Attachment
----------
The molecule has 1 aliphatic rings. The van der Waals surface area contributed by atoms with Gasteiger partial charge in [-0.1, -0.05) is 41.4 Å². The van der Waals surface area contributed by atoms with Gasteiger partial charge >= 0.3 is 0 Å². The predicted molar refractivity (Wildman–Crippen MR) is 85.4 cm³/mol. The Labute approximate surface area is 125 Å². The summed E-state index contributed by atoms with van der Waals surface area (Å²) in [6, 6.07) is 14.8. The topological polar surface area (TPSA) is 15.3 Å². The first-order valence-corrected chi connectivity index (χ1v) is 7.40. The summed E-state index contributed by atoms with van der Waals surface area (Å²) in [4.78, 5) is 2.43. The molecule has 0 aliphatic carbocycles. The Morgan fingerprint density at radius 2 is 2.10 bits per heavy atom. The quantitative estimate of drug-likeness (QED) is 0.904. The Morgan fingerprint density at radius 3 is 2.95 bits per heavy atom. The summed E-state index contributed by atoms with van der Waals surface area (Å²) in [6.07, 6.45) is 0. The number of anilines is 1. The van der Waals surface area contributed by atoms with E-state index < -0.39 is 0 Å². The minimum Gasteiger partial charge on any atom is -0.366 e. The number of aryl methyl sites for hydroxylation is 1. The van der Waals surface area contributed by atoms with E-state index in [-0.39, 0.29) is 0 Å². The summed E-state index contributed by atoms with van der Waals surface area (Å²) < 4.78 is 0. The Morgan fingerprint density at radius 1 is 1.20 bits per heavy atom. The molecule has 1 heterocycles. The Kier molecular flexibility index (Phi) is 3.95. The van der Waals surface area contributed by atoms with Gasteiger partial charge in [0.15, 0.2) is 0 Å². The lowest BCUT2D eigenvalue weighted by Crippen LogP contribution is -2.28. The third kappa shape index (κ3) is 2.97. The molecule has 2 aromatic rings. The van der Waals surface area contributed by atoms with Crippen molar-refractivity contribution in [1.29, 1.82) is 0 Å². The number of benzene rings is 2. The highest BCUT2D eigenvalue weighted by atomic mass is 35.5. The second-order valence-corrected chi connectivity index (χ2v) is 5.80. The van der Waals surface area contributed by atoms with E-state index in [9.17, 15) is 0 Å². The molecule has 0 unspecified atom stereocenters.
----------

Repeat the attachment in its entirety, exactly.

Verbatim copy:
The molecule has 1 aliphatic rings. The van der Waals surface area contributed by atoms with Gasteiger partial charge in [-0.1, -0.05) is 41.4 Å². The van der Waals surface area contributed by atoms with Gasteiger partial charge >= 0.3 is 0 Å². The predicted molar refractivity (Wildman–Crippen MR) is 85.4 cm³/mol. The Labute approximate surface area is 125 Å². The summed E-state index contributed by atoms with van der Waals surface area (Å²) in [6, 6.07) is 14.8. The topological polar surface area (TPSA) is 15.3 Å². The first-order valence-corrected chi connectivity index (χ1v) is 7.40. The summed E-state index contributed by atoms with van der Waals surface area (Å²) in [4.78, 5) is 2.43. The molecule has 0 aliphatic carbocycles. The Morgan fingerprint density at radius 2 is 2.10 bits per heavy atom. The quantitative estimate of drug-likeness (QED) is 0.904. The Morgan fingerprint density at radius 3 is 2.95 bits per heavy atom. The summed E-state index contributed by atoms with van der Waals surface area (Å²) in [6.07, 6.45) is 0. The number of anilines is 1. The van der Waals surface area contributed by atoms with E-state index < -0.39 is 0 Å². The minimum Gasteiger partial charge on any atom is -0.366 e. The number of aryl methyl sites for hydroxylation is 1. The van der Waals surface area contributed by atoms with E-state index in [-0.39, 0.29) is 0 Å². The summed E-state index contributed by atoms with van der Waals surface area (Å²) < 4.78 is 0. The Morgan fingerprint density at radius 1 is 1.20 bits per heavy atom. The molecule has 1 heterocycles. The Kier molecular flexibility index (Phi) is 3.95. The van der Waals surface area contributed by atoms with Gasteiger partial charge in [0.15, 0.2) is 0 Å². The lowest BCUT2D eigenvalue weighted by Crippen LogP contribution is -2.28. The third kappa shape index (κ3) is 2.97. The molecule has 2 aromatic rings. The van der Waals surface area contributed by atoms with Crippen molar-refractivity contribution in [1.29, 1.82) is 0 Å². The number of benzene rings is 2. The highest BCUT2D eigenvalue weighted by atomic mass is 35.5. The second-order valence-corrected chi connectivity index (χ2v) is 5.80. The van der Waals surface area contributed by atoms with E-state index in [9.17, 15) is 0 Å². The molecule has 0 unspecified atom stereocenters.